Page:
Object.opEquals, opCmp, toHash

bearophile bearophileHUGS at lycos.com
Thu Feb 16 10:12:24 PST 2012

Stewart Gordon:

> For example, if the source code is
>      string toString() const pure {
>          return ...;
>      }
> then the compiler would generate code equivalent to
>      bool _has_cached_toString;
>      string _cached_toString;
>      string toString() {
>          if (!_has_cached_toString) {
>              _cached_toString = ...;
>              _has_cached_toString = true;
>          }
>          return _cached_toString;
>      }

The purpose of using an explicit @memoize is to offer the programmer the choice to enable or disable such caching. On default there is no caching.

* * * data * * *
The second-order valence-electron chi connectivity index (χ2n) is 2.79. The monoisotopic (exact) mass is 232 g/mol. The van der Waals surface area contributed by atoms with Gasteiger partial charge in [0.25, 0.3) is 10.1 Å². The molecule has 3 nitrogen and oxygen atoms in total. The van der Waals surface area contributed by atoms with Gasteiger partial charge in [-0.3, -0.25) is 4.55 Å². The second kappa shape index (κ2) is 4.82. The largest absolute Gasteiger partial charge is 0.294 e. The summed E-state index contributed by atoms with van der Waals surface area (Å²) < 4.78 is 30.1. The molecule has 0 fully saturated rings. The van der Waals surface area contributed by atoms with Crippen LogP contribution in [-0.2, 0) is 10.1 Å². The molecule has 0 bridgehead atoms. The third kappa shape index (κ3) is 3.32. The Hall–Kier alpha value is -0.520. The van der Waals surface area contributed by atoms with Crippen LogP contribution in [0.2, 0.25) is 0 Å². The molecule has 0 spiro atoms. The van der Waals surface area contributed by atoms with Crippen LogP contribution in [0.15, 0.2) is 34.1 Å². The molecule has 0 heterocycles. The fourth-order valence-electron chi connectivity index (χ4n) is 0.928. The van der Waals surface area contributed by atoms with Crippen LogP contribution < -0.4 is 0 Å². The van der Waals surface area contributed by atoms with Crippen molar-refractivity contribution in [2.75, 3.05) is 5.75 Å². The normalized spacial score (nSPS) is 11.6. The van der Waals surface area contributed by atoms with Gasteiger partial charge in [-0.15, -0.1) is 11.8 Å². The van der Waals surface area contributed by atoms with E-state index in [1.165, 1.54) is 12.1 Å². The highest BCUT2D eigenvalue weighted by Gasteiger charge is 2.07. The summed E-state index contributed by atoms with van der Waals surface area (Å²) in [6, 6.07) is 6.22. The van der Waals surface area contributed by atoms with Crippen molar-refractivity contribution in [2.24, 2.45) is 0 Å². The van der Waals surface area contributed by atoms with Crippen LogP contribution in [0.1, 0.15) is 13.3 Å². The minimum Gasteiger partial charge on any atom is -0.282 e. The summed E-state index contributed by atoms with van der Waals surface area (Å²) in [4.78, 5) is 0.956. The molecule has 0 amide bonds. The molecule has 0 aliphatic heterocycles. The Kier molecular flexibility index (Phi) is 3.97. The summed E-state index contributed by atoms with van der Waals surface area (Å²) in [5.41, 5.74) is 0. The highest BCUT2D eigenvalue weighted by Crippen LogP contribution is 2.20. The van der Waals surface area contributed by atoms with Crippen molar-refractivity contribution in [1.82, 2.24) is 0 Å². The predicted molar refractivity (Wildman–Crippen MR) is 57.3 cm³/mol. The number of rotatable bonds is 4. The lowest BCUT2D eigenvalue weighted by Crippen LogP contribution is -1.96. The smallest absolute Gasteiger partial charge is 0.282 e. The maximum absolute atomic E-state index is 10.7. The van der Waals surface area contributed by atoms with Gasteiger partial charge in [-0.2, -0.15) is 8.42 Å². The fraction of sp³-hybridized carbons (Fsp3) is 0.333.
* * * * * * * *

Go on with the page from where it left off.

If toString() is requires only rarely and the string is large but quick to compute, you probably don't wait it to be cached, so you don't add @memoize. If toHash is needed often, and its computation requires some time, given that it only requires one word of memory, you probably want to add @memoize.

The compiler is then free to implement @memoize with a dictionary when there are arguments and with a bool+field when the memoized method has no arguments.


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